While thus occupied, Mabel was suddenly alarmed by fancying that she caught a glimpse of a human form among the bushes that lined the shore of the island which lay directly before her. The distance across the water was not a hundred yards; and, though she might be mistaken, and her fancy was wandering when the form passed before her sight, still she did not think she could be deceived. Aware that her sex would be no protection against a rifle bullet, should an Iroquois get a view of her, the girl instinctively drew back, taking care to conceal her person as much as possible by the leaves, while she kept her own look riveted on the opposite shore, vainly waiting for some time in the expectation of the stranger. She was about to quit her post in the bushes and hasten to her uncle, in order to acquaint him of her suspicions, when she saw the branch of an alder thrust beyond the fringe of bushes on the other island, and waved towards her significantly, and as she fancied in token of amity. This was a breathless and a trying moment to one as inexperienced in frontier warfare as our heroine and yet she felt the great necessity that existed for preserving her recollection, and of acting with steadiness and discretion.
It was one of the peculiarities of the exposure to which those who dwelt on the frontiers of America were liable, to bring out the moral qualities of the women to a degree which they must themselves, under other circumstances, have believed they were incapable of manifesting; and Mabel well knew that the borderers loved to dwell in their legends on the presence of mind, fortitude, and spirit that their wives and sisters had displayed under circumstances the most trying. Her emulation had been awakened by what she had heard on such subjects; and it at once struck her that now was the moment for her to show that she was truly Sergeant Dunham’s child. The motion of the branch was such as she believed indicated amity; and, after a moment’s hesitation, she broke off a twig, fastened it to a stick and, thrusting it through an opening, waved it in return, imitating as closely as possible the manner of the other.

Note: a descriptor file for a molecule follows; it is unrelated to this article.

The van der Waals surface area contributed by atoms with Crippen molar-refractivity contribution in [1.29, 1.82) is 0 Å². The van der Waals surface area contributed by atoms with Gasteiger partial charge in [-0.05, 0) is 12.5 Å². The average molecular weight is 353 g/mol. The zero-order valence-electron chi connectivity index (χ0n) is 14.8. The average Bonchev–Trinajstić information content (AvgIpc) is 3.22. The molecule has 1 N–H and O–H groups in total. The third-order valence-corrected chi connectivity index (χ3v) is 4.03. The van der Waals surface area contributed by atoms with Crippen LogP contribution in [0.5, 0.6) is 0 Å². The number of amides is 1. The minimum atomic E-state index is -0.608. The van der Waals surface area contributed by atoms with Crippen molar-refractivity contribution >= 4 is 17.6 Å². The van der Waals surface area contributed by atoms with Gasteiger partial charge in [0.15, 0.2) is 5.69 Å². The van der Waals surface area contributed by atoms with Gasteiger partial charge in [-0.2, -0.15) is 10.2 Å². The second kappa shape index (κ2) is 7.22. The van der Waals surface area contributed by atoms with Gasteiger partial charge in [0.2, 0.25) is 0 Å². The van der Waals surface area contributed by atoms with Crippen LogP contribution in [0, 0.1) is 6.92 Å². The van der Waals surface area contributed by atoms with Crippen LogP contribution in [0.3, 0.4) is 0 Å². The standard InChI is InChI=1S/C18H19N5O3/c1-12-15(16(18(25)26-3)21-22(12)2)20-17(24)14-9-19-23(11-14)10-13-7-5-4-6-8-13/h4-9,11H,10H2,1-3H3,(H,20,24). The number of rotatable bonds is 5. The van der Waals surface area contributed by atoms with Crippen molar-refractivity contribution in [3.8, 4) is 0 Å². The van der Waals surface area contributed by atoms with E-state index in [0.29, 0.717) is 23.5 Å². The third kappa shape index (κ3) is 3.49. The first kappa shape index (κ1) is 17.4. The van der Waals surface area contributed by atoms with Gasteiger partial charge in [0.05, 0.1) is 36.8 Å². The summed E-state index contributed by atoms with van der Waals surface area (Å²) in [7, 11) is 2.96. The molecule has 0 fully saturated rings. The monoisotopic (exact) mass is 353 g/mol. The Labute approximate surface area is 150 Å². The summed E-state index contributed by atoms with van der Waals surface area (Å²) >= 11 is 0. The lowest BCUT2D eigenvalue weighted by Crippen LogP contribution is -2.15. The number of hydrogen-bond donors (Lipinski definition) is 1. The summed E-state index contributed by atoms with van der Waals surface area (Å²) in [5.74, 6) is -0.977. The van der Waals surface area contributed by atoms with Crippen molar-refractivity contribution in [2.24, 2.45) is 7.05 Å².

This dumb show lasted two or three minutes on both sides, when Mabel perceived that the bushes opposite were cautiously pushed aside, and a human face appeared at an opening. A glance sufficed to let Mabel see that it was the countenance of a red-skin, as well as that of a woman. A second and a better look satisfied her that it was the face of the Dew-of-June, the wife of Arrowhead. During the time she had travelled in company with this woman, Mabel had been won by the gentleness of manner, the meek simplicity, and the mingled awe and affection with which she regarded her husband. Once or twice in the course of the journey she fancied the Tuscarora had manifested towards herself an unpleasant degree of attention; and on those occasions it had struck her that his wife exhibited sorrow and mortification. As Mabel, however, had more than compensated for any pain she might in this way unintentionally have caused her companion, by her own kindness of manner and attentions, the woman had shown much attachment to her, and they had parted, with a deep conviction on the mind of our heroine that in the Dew-of-June she had lost a friend.